Congress Cracks Down on Ticket-Buying Bots

New law will 'level the playing field' for ticket buyers
By Newser Editors and Wire Services
Posted Dec 8, 2016 12:07 AM CST
Congress Cracks Down on Ticket-Buying Bots
Ticketmaster tickets and gift cards are shown at a box office in San Jose, Calif.   (AP Photo/Paul Sakuma, File)

Congress has sent legislation to President Obama that could make it easier to get tickets to popular shows, sports events, and concerts. Legislation passed by voice vote in the House on Wednesday would crack down on computer software used by some ticket brokers to snap up tickets. The so-called "bots" rapidly purchase as many tickets as possible for resale at significant markups and are one of the reasons why tickets to a Bruce Springsteen concert or Hamilton performance can sell out in just a few minutes, the AP reports. The bill would make using the software an "unfair and deceptive practice" under the Federal Trade Commission Act and allow the FTC to pursue those cases. The Senate passed the bill last month.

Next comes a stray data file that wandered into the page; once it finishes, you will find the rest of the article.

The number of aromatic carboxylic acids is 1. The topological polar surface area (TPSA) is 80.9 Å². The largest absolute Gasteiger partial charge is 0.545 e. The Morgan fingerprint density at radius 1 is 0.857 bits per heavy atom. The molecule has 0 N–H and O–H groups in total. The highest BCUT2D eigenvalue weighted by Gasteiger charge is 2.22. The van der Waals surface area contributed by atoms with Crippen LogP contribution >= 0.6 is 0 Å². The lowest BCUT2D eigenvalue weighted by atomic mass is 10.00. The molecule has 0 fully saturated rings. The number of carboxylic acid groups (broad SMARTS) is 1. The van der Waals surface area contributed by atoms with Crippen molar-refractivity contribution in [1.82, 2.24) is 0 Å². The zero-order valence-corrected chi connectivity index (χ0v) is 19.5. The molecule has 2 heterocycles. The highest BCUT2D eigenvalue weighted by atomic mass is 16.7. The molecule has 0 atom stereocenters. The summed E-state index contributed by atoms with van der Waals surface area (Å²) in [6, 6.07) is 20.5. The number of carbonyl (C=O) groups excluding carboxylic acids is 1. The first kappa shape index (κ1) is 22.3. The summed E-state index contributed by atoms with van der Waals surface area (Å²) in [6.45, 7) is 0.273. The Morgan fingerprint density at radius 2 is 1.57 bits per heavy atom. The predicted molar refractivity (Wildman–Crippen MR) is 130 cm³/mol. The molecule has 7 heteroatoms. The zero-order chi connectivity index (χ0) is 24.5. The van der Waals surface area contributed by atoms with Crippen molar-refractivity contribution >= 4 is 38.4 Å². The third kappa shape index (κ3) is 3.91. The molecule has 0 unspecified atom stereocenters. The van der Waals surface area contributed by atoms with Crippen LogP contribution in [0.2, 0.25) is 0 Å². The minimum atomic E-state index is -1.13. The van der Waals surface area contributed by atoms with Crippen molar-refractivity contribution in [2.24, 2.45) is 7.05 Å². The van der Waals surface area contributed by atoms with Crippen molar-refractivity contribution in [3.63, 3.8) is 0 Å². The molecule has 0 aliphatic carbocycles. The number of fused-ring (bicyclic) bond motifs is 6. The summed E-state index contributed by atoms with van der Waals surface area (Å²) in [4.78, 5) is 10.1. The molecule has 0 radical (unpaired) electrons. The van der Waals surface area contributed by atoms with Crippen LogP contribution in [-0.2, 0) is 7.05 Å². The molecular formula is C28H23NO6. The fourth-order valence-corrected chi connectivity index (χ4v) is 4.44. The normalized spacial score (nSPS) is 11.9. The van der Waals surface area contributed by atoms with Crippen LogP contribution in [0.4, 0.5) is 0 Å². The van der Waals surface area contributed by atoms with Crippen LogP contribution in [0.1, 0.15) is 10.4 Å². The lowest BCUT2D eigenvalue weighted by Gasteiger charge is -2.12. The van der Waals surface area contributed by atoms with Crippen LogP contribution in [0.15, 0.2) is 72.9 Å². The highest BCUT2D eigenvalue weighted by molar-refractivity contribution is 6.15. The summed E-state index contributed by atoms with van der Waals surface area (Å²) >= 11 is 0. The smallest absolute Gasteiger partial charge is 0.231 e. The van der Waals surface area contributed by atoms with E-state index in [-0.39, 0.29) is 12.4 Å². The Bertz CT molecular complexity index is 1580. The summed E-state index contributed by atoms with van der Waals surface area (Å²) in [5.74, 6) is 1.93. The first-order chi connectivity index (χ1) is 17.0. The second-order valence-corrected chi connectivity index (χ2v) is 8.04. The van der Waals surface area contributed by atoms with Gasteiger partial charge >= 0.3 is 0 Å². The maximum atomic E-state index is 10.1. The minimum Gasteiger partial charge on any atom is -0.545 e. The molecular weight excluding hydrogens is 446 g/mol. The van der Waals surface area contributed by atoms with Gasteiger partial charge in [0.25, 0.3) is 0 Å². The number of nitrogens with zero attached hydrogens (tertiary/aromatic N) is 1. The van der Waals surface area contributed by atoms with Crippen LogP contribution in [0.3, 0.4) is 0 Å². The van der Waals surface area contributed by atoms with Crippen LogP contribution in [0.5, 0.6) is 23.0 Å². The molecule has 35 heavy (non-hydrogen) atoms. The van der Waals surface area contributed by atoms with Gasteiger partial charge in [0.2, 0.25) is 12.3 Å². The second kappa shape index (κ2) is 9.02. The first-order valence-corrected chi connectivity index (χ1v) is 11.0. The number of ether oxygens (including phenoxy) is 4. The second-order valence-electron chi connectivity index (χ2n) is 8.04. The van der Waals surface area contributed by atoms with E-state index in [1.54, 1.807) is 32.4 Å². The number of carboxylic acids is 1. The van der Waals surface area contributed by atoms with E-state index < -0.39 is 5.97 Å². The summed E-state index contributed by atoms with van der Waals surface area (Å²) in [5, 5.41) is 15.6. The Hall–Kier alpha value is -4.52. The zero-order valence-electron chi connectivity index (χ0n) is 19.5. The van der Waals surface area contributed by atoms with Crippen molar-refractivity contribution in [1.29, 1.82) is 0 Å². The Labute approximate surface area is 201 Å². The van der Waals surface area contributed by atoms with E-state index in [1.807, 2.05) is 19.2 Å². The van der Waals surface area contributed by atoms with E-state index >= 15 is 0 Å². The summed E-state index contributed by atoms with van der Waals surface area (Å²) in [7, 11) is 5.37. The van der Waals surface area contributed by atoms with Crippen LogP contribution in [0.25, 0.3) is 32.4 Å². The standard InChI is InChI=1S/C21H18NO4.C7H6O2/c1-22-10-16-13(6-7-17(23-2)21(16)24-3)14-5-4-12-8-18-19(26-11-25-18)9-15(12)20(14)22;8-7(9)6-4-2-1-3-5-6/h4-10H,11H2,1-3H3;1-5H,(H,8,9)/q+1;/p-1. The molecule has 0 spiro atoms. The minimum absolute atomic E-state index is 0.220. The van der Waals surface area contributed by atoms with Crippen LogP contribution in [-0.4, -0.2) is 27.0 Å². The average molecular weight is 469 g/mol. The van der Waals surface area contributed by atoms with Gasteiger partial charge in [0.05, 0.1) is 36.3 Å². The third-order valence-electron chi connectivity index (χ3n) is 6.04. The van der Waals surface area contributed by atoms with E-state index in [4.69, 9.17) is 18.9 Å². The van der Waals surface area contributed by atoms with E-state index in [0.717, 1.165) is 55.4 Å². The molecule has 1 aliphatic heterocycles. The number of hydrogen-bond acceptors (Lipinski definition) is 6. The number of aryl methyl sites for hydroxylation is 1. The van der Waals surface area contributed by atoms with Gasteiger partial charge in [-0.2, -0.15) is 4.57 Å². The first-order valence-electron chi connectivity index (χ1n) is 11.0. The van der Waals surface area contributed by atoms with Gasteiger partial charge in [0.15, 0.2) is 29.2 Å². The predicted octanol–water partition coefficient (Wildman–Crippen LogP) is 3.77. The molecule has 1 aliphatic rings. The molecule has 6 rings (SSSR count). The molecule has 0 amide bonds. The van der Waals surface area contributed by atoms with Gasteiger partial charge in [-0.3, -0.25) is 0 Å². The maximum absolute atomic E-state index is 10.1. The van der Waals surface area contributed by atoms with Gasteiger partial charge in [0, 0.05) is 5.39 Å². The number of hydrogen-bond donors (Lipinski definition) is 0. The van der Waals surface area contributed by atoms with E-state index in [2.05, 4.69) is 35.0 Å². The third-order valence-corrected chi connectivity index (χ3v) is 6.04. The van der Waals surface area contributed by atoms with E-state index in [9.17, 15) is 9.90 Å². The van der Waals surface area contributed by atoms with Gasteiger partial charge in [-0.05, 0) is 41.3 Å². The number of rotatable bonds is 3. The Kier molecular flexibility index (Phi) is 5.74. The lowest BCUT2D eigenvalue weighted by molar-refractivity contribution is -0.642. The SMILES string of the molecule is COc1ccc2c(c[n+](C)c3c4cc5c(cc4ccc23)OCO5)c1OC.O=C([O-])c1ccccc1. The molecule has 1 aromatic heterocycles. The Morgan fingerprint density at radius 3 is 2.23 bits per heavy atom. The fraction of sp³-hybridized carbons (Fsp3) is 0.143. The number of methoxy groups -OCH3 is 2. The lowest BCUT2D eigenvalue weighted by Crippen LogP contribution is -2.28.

Hamilton producer Jeffrey Seller testified at a Senate hearing in September. He said the bots invade the Ticketmaster system the moment tickets go on sale and electronically purchase almost all the available inventory—one of the reasons Hamilton tickets have sold for $1,000 or more. Kansas Sen. Jerry Moran, the GOP sponsor of the bill, said the legislation will "level the playing field" for people buying tickets. "The need to end this growing practice is reflected in the bill's widespread support," Moran said. In a report earlier this year, investigators cited a single broker who bought 1,012 tickets within one minute to a U2 concert in New York when they went on sale in December 2014, despite the vendor's claim of a four-ticket limit. By day's end, that broker and one other had 15,000 tickets to U2's North American shows. (More tickets stories.)

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